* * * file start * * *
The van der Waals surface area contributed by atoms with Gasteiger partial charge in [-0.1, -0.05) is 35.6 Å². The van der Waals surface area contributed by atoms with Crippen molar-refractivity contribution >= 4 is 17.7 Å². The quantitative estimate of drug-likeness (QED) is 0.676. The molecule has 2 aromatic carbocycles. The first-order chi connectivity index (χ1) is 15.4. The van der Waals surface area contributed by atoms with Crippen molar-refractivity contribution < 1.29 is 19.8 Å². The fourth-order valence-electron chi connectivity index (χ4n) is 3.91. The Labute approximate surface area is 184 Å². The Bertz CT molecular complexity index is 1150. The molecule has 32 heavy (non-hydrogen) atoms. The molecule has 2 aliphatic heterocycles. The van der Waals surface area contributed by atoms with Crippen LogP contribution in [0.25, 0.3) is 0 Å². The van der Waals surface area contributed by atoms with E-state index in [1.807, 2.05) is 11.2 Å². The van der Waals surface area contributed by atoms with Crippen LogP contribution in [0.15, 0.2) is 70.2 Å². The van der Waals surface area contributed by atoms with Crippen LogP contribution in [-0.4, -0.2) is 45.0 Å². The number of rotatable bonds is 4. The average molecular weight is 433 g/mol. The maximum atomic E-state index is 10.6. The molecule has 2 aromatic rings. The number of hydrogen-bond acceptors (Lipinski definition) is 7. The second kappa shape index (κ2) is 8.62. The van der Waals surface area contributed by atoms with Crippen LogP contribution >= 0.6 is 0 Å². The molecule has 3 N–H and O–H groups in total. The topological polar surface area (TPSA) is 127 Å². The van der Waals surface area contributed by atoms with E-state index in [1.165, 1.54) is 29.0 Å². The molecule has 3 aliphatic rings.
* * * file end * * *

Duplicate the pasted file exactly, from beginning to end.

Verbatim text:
The van der Waals surface area contributed by atoms with Gasteiger partial charge in [-0.1, -0.05) is 35.6 Å². The van der Waals surface area contributed by atoms with Crippen molar-refractivity contribution >= 4 is 17.7 Å². The quantitative estimate of drug-likeness (QED) is 0.676. The molecule has 2 aromatic carbocycles. The first-order chi connectivity index (χ1) is 15.4. The van der Waals surface area contributed by atoms with Crippen molar-refractivity contribution < 1.29 is 19.8 Å². The fourth-order valence-electron chi connectivity index (χ4n) is 3.91. The Labute approximate surface area is 184 Å². The Bertz CT molecular complexity index is 1150. The molecule has 32 heavy (non-hydrogen) atoms. The molecule has 2 aliphatic heterocycles. The van der Waals surface area contributed by atoms with Crippen LogP contribution in [0.25, 0.3) is 0 Å². The van der Waals surface area contributed by atoms with E-state index in [1.807, 2.05) is 11.2 Å². The van der Waals surface area contributed by atoms with Crippen LogP contribution in [0.15, 0.2) is 70.2 Å². The van der Waals surface area contributed by atoms with Crippen LogP contribution in [-0.4, -0.2) is 45.0 Å². The number of rotatable bonds is 4. The average molecular weight is 433 g/mol. The maximum atomic E-state index is 10.6. The molecule has 2 aromatic rings. The number of hydrogen-bond acceptors (Lipinski definition) is 7. The second kappa shape index (κ2) is 8.62. The van der Waals surface area contributed by atoms with Crippen LogP contribution >= 0.6 is 0 Å². The molecule has 3 N–H and O–H groups in total. The topological polar surface area (TPSA) is 127 Å². The van der Waals surface area contributed by atoms with E-state index in [1.165, 1.54) is 29.0 Å². The molecule has 3 aliphatic rings.